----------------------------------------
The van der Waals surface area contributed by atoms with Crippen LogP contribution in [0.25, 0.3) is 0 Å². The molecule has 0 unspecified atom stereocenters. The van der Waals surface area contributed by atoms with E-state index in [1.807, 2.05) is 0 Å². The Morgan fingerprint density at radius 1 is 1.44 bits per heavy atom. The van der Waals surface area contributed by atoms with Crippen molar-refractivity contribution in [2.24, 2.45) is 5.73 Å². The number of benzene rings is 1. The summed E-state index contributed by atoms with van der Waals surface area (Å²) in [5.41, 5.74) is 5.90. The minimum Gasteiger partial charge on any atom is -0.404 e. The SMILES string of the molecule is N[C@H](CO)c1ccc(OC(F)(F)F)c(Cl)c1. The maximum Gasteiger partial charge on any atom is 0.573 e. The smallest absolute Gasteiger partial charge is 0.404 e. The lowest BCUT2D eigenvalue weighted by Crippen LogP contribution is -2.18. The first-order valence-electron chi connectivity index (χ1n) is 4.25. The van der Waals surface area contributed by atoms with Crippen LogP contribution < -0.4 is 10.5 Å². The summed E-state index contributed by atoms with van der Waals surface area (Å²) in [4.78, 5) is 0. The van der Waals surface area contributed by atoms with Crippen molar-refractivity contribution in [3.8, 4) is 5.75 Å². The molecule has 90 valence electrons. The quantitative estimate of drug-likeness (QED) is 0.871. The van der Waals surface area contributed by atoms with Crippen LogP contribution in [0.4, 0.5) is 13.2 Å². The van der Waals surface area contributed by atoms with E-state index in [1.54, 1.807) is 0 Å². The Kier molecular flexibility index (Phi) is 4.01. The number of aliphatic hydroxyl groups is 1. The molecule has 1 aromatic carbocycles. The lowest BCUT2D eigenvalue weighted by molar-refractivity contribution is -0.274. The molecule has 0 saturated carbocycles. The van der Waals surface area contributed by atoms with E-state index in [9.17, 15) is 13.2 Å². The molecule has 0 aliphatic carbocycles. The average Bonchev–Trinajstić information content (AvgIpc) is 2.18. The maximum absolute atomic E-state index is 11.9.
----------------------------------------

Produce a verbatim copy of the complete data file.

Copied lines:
The van der Waals surface area contributed by atoms with Crippen LogP contribution in [0.25, 0.3) is 0 Å². The molecule has 0 unspecified atom stereocenters. The van der Waals surface area contributed by atoms with E-state index in [1.807, 2.05) is 0 Å². The Morgan fingerprint density at radius 1 is 1.44 bits per heavy atom. The van der Waals surface area contributed by atoms with Crippen molar-refractivity contribution in [2.24, 2.45) is 5.73 Å². The number of benzene rings is 1. The summed E-state index contributed by atoms with van der Waals surface area (Å²) in [5.41, 5.74) is 5.90. The minimum Gasteiger partial charge on any atom is -0.404 e. The SMILES string of the molecule is N[C@H](CO)c1ccc(OC(F)(F)F)c(Cl)c1. The maximum Gasteiger partial charge on any atom is 0.573 e. The smallest absolute Gasteiger partial charge is 0.404 e. The lowest BCUT2D eigenvalue weighted by Crippen LogP contribution is -2.18. The first-order valence-electron chi connectivity index (χ1n) is 4.25. The van der Waals surface area contributed by atoms with Crippen LogP contribution < -0.4 is 10.5 Å². The summed E-state index contributed by atoms with van der Waals surface area (Å²) in [4.78, 5) is 0. The van der Waals surface area contributed by atoms with Crippen molar-refractivity contribution in [3.8, 4) is 5.75 Å². The molecule has 90 valence electrons. The quantitative estimate of drug-likeness (QED) is 0.871. The van der Waals surface area contributed by atoms with Crippen LogP contribution in [0.4, 0.5) is 13.2 Å². The van der Waals surface area contributed by atoms with E-state index in [1.54, 1.807) is 0 Å². The Kier molecular flexibility index (Phi) is 4.01. The number of aliphatic hydroxyl groups is 1. The molecule has 1 aromatic carbocycles. The lowest BCUT2D eigenvalue weighted by molar-refractivity contribution is -0.274. The molecule has 0 saturated carbocycles. The van der Waals surface area contributed by atoms with E-state index in [9.17, 15) is 13.2 Å². The molecule has 0 aliphatic carbocycles. The average Bonchev–Trinajstić information content (AvgIpc) is 2.18. The maximum absolute atomic E-state index is 11.9.